Probably myself? Of course there are countless cruelties and injustices to keep everyone busy for ever, but even in contemplating the faint possibility of changing only myself, I am faced with a hundred instances of ‘should’. (I ’should’ be fitter, more conscientious, kinder, more attentive, less self absorbed, more grateful, more graceful – all completely relative attributes that have very little to do with ‘me’ but more to how I appear to some imaginary me when compared to my idealistic perception of others). So I try to rid my thoughts of the word ‘should’. ‘Should’ functions as a dark magic disappearing cloak that makes it almost impossible to discern what IS, which is an essential aspect of living a creative life.

Which project or exhibition are you most proud of?

The Karoo Geoglyphs come closest to achieving the many layers of meaning and possibility that I imagine art can be.

 

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The Snake Eagle Thinking Path in Matjiesfontein. Image by Lance Foster of Fluid Films.

Is there any other specific career highlight or achievement that comes to mind for you?

It was an honour to be involved with the Filmverse project, and I have loved being involved in the Global Nomadic Art Project – making a contribution on behalf of my fellow artists.
The 2006 Ampersand fellowship in New York was a watershed moment for me – the biggest gift I ever received as artist.

What’s the best thing about working as an environmentally-focused artist?

The sense of being part of it – the (animate and inanimate) community in collaboration.

Do you have any advice for other artists?

Make art.
Collaborate.

How would you describe your personal style?

I can’t see it yet. I have not yet spend enough time making art to feel that there is a style that permeates everything, even though it is probably quite obvious to others. Every new medium that I encounter excites me in its own way. I wish to keep/resurrect a certain beginner’s artlessness even after achieving competence in a medium, but that hasn’t happened yet.

What is hanging on the walls of your home?

Too many of my own things (slowly getting rid of those), and more and more much loved works from my friends.

Where do you think eco art fits into the South African art industry at the moment?

It makes sense to distinguish between meaningful art and the art industry. Sometimes there might be overlaps, but in essence the message of environmentally concerned art is not congruent with a financially driven art industry. Art is bought and sold for reasons unconnected to the work’s meaning or power. The making of an art work is in the first place an act of meaning making for the artist and his/her immediate circles and surroundings. Powerful art comments on and influences understanding of meaning in a greater society, maybe even the entire human world. On the other hand, art as a commodity is bought to enhance human spaces and sometimes to intimidate or baffle others (think of art as status symbol or the hallowed halls of church and commerce). Art objects are also exchanged as investment vehicles between the super rich, which is the ‘upper’ end of the art industry – but could just as well be, and is indeed exchanged, for any other kind of commodity such as gold, stocks or dot com ideas.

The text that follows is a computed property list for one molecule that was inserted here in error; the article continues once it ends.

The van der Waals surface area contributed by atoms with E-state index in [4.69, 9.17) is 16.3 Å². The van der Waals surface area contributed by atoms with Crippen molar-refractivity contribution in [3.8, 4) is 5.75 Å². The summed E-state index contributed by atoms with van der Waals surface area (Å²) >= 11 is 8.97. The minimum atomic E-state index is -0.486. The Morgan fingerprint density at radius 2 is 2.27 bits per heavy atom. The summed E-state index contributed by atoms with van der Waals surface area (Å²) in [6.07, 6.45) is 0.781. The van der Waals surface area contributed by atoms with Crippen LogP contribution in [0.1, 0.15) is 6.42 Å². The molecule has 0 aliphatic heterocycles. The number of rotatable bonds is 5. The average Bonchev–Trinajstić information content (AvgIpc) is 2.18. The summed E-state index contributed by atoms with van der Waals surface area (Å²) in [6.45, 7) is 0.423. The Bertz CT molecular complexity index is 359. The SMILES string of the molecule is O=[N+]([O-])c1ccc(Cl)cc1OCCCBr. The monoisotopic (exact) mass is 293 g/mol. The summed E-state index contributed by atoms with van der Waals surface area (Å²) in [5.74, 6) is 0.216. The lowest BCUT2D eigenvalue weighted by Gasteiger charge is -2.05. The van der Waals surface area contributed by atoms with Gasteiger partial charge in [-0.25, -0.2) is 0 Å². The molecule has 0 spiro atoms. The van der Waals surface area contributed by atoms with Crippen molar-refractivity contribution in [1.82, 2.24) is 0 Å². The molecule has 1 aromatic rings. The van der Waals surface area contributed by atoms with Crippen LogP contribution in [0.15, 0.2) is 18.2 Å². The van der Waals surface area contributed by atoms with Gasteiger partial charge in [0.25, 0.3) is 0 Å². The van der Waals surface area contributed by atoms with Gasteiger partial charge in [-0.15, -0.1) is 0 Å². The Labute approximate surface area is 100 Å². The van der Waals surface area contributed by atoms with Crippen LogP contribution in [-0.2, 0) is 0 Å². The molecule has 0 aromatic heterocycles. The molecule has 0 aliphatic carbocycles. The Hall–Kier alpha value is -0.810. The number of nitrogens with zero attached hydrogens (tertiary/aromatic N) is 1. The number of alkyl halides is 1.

Eco art is at the very least criticising money as an exclusive value system and juxtaposing the concept that the natural environment is far more valuable and meaningful than the entire commodified world. The challenge for the eco artist is to survive in the commodified system while staying true to the work and delivering a meaningful service to his/her community. A very difficult task, but undoubtedly one of the most important tasks of our time.

What art medium or genre excites you the most?

Water in all its forms: Flow and pooling patterns, steam, condensation and icicles on windows, the difference in the marks caused by water evaporation on a buddha board / compacted clay / slate, viscosity in mud, reflections… I am very grateful for digital photography without which most of these fascinating forms would be beyond capture or interpretation.

 

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Earth forms (with Soonim Kim), West Coast National Park September 2016. Photo by Anni Snyman.

What’s your favourite place in South Africa?

The West Coast National Park is imbued with a deep earth mythology for me – it is the place where I am constantly made aware of the stories woven into the land itself; before that there were a couple of rocks on the koppie where I grew up that cradled my childhood imagination, and nowadays when I approach the western rim of False Bay, I feel my insides tense with excited anticipation – like the tiny sounds a dog makes when the car rounds the last turns towards home.

If you could live anywhere in the world, where would it be?

Simonstown, South Africa

What music are you currently listening to?

The last week or so, a lot of Leonard Cohen’s final album.

What was the last great exhibition you went to?

Mona Hatoum’s retrospective at the Pompidou Centre in Paris.

Thank you, Anni, for your time and sharing your incredible vision & approaches with us!